Crocosmias provide a burst of colour late in the season, when most other flowering plants have faded. There are hundreds of crocosmia varieties to choose from, flowering in red, orange or yellow from June to late summer, above ornamental, strappy, bright green leaves. They make an excellent cut flower.
Crocosmias are also known as montbretia, although this tends to refer to the common species Crocosmia x crocosmiiflora. This has naturalised in many areas and is considered to be invasive. The cultivated varieties are less likely to become invasive.
How to grow crocosmia
Grow crocosmia in moist but well-drained soil in full sun to partial shade. Divide congested clumps every three to five years to rejuvenate them and encourage better flowering. In colder regions you may need to mulch the corms to protect them from frost.
More on growing crocosmia:
- When can I split crocosmia corms?
- Crocosmia, penstemon and rudbeckia pot display
- Crocosmia ‘Paul’s Best Yellow’
Find out all you need to know about growing crocosmia, below.
Where to grow crocosmias
Crocosmias are South African in origin, and require fertile, moist but well-drained soil. They thrive in full sun, but will tolerate light shade. In colder regions, choose a sheltered site.
How to plant crocosmias
Crocosmias grow from corms and can be planted like bulbs. Dig a generous hole, about 7-10cm deep and add a spadeful of well-rotted compost or other organic matter. Plant a handful of corms a few centimetres apart so you start out with a reasonable clump, and cover with soil.
Caring for crocosmias
In dry summers you may need to water clumps, and mulch in autumn to protect the corms from frost. Crocosmia corms multiply readily, so clumps will become congested and flower less vigorously over time. The best time to divide and replant congested clumps is in spring.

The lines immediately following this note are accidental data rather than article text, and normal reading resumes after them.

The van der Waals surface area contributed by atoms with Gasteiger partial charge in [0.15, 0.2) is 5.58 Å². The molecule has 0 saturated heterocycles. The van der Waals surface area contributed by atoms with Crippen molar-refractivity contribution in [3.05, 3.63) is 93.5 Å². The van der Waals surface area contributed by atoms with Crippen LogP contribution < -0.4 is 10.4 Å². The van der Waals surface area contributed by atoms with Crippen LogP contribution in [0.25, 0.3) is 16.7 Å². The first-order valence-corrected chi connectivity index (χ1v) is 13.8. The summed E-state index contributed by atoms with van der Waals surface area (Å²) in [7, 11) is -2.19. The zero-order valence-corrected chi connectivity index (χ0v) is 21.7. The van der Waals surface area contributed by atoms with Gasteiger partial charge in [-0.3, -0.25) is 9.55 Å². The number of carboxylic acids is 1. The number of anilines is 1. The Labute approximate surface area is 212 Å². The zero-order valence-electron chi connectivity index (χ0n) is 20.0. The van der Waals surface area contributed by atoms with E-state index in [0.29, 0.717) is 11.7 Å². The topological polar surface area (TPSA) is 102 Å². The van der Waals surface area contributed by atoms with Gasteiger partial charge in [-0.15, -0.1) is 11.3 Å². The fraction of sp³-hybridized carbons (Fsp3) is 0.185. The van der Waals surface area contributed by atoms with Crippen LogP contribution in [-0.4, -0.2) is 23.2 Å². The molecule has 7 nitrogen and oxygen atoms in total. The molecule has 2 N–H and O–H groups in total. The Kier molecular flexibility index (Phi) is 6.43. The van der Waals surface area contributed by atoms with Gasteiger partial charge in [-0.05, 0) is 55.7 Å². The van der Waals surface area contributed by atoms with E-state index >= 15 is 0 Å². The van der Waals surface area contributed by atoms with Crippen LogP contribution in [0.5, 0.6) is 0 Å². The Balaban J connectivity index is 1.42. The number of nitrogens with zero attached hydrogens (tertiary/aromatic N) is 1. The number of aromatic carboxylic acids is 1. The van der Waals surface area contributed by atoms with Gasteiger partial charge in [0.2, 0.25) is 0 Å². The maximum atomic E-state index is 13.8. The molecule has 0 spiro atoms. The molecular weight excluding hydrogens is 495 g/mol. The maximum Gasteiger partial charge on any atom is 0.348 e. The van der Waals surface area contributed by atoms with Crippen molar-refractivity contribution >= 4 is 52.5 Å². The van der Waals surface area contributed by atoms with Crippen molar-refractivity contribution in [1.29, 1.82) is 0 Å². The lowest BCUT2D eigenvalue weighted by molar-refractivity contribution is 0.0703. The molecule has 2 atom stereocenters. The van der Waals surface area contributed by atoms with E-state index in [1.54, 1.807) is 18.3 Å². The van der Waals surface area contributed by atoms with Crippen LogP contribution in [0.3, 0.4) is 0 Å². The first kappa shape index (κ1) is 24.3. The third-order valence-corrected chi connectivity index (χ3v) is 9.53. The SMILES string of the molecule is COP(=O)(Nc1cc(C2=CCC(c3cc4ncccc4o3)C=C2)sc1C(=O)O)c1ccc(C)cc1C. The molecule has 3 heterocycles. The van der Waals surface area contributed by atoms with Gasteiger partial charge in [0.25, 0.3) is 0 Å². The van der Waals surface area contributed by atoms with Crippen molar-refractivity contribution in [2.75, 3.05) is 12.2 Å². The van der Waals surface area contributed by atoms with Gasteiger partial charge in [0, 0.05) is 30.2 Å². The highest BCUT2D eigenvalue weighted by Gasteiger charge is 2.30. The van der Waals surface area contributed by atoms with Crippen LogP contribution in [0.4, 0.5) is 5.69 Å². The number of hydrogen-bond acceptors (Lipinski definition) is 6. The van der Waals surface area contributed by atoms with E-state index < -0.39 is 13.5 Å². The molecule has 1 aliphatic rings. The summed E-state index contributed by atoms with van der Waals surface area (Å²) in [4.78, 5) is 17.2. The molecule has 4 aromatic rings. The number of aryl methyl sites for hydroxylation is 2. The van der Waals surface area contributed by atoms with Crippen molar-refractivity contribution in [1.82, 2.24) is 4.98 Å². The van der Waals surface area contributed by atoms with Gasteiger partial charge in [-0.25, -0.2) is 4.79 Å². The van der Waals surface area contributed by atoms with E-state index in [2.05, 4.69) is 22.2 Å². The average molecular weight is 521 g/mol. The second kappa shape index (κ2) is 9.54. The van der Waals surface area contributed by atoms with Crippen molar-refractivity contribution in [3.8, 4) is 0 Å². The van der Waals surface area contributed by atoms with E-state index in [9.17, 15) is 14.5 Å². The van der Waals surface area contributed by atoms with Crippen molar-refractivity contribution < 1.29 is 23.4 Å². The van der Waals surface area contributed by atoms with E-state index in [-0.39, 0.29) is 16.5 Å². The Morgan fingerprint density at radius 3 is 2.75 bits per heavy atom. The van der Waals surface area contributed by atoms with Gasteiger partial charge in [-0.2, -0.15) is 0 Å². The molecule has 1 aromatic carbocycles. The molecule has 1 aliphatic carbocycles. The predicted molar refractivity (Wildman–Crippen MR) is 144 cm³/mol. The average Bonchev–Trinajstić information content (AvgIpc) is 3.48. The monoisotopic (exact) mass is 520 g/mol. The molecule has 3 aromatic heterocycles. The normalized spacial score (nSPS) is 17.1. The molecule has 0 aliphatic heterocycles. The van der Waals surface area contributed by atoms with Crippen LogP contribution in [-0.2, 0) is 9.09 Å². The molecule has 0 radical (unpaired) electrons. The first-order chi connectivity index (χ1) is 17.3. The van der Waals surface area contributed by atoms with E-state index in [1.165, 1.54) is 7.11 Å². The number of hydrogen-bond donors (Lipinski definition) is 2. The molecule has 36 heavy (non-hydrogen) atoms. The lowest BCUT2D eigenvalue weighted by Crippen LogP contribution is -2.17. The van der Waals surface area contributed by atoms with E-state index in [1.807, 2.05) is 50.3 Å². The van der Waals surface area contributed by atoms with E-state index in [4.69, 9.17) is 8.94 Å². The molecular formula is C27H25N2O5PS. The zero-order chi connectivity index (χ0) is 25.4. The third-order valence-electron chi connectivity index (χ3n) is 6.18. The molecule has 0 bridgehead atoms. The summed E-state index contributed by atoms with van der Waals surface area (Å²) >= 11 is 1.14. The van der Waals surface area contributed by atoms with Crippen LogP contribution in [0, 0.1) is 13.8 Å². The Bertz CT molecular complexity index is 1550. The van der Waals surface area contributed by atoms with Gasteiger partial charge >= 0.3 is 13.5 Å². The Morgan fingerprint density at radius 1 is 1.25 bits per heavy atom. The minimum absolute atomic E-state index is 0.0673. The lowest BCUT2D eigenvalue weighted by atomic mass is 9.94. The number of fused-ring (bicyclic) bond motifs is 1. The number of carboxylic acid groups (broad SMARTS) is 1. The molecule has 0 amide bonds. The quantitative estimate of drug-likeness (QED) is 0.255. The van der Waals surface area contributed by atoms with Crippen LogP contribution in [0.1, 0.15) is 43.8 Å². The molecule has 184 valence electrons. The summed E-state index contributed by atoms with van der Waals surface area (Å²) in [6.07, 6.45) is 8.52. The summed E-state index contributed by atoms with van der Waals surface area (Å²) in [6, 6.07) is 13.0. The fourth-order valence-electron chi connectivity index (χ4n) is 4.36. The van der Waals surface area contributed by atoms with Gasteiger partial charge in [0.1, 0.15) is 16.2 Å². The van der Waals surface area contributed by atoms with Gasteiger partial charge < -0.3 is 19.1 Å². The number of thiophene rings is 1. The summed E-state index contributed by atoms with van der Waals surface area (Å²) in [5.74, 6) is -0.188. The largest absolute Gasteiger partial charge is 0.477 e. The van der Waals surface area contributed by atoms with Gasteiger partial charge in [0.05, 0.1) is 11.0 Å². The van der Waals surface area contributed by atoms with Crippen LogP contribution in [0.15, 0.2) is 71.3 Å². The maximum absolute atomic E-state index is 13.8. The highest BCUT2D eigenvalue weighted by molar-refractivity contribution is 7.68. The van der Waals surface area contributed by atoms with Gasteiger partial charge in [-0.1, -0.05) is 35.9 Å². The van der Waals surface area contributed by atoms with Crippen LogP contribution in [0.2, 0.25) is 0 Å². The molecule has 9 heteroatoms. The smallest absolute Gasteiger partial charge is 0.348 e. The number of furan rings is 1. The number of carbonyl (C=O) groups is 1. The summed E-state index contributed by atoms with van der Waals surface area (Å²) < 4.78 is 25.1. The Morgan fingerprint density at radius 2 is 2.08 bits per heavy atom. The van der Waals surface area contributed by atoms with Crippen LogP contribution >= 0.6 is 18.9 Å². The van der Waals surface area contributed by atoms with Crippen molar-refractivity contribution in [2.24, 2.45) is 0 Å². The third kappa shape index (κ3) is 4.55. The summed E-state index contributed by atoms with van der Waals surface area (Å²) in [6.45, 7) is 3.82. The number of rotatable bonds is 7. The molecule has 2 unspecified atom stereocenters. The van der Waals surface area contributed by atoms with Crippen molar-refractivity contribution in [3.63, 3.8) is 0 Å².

How to propagate crocosmias
Crocosmia corms multiply over the years, forming new corms which grow on top of each other in a ‘conjoined string’. To propagate crocosmia, lift clumps in spring and gently pull the corms apart. Plant up the top two corms from each string, which will be the newest and therefore make the most vigorous plants.
Watch our Quick Tips video with Daniel Haynes, gardenersworld.com, who explains how and when to divide crocosmia corms:
Growing crocosmias: problem-solving
Crocosmias can succumb to red spider mite, but are otherwise generally pest and disease-free. Some varieties can be too vigorous and may become invasive. Keep an eye on them and be vigilant – digging up and destroying the corms is the best way to deal with any invasive clumps. This may take several attempts.
Advice on buying crocosmias
- Choose widely – remember that the species, Crocosmia x crocosmiiflora, can be quite invasive and difficult to eradicate once established
- Choose a colour that suits the palette of your garden at the time of flowering (late summer to autumn)
- Check corms for signs of mould or damage before buying or planting
Where to buy crocosmia
Crocosmia varieties to grow
- ‘Emily McKenzie’ – a compact crocosmia. The bright orange flowers have an attractive mahogany throat. Foliage is a slightly darker green and it can be slightly less hardy than other varieties
- ‘Citronella’ – with upright, fresh green leaves and small, soft yellow luminous flowers
- ‘Hellfire’ – bears tight clusters of enormous, bright crimson flowers from mid-summer to autumn
- ‘Lucifer’ – with tall, arching sprays of intense, fiery red blooms. The first true red cultivar, ‘Lucifer’ is one of the tallest varieties growing up to 1.5m. The pleated leaves are also attractive in their own right and the seedheads can look decorative if left
- ‘Harvest Sun’ – a relatively new hybrid, bearing large orange-red flowers in contrast with upright, fresh green foliage
- ‘George Davison’ – at 60cm, this medium height crocosmia bears upright stems of golden yellow, freesia-like flowers from late-summer to autumn